Why is the coronavirus is more dangerous for men than for women?

Numerous studies have proved that the coronavirus is a particular danger for elderly people and patients first suffering from serious diseases. However, many forget about another risk group: the male part of the population.

According to statistics, men are more likely to test positive for coronavirus and, besides, their cases are more often fatal. For the first time this trend was noticed in China, where the mortality rate among males was 2.8% compared with 1.7% among women.

According to experts, the same is now happening in Iran, South Korea and several European countries. In Italy 71% of deaths are men, and in Spain the mortality rate among the male population is twice higher than among women.

So why are men more vulnerable to coronavirus?

As recognized by the Director of the UCL Centre for Gender and Global Health, Professor Sarah Hawkes, scientists still find it difficult to give a precise answer to this question.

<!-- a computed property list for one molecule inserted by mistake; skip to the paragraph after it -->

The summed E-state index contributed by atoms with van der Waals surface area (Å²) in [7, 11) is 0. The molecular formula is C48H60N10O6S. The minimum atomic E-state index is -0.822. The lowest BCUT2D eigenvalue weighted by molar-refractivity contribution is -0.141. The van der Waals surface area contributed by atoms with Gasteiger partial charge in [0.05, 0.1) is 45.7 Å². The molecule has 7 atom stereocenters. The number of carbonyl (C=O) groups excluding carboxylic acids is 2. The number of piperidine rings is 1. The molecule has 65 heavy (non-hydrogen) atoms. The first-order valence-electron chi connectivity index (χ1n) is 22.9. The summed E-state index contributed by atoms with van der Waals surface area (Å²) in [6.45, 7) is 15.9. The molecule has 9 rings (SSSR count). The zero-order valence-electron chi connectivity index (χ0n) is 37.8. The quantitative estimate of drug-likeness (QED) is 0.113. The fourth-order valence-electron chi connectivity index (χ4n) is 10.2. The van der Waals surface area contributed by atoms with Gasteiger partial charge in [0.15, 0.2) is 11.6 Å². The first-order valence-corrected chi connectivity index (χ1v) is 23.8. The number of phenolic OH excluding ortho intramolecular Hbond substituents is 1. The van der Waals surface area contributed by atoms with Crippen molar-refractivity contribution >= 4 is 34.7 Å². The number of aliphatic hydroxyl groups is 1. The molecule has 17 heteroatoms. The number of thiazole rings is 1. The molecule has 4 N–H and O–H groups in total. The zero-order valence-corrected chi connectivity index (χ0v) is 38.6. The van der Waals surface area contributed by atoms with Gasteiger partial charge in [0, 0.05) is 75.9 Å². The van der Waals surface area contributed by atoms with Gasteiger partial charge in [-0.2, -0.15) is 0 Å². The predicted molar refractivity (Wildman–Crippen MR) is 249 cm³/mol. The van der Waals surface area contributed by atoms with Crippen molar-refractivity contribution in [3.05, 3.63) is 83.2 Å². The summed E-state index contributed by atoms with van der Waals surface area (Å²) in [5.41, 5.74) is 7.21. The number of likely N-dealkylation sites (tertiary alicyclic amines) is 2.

Experts have put forward several assumptions, chief among which was a greater number of smokers among men. In China smoke, about 50% of the male population and only 2% female, which of course can impact on the lung health of patients. In favor of this theory were also made by the authors of the publication in the New England Journal of Medicine, noting that 26% of smokers, who are in the intensive care unit in China, died.

Other experts draw attention to the behavioral factor: according to several studies, men wash their hands and seek medical help less often women, and often ignore the advice of doctors.

However, many scientists are inclined to believe that the root of the problem is much deeper and can be associated with characteristics of the male immune or hormonal systems.

According to Sabra Klein of Johns Hopkins Bloomberg School of Public Health, Smoking is not a key reason for the higher mortality of the male population. Previous studies Klein already showed that innate antiviral immunity men react worse to a number of infections, including hepatitis C and HIV. Quite possibly, the coronavirus is no exception.

“It is likely that the immune system is [men] do not respond to the threat properly when the virus enters the body,” notes Klein.

Klein is confident that further studies will shed more light on this question. She noted that it has already studied the latest reports Chinese researchers on this issue — and, quite possibly, will soon be able to publish new data.


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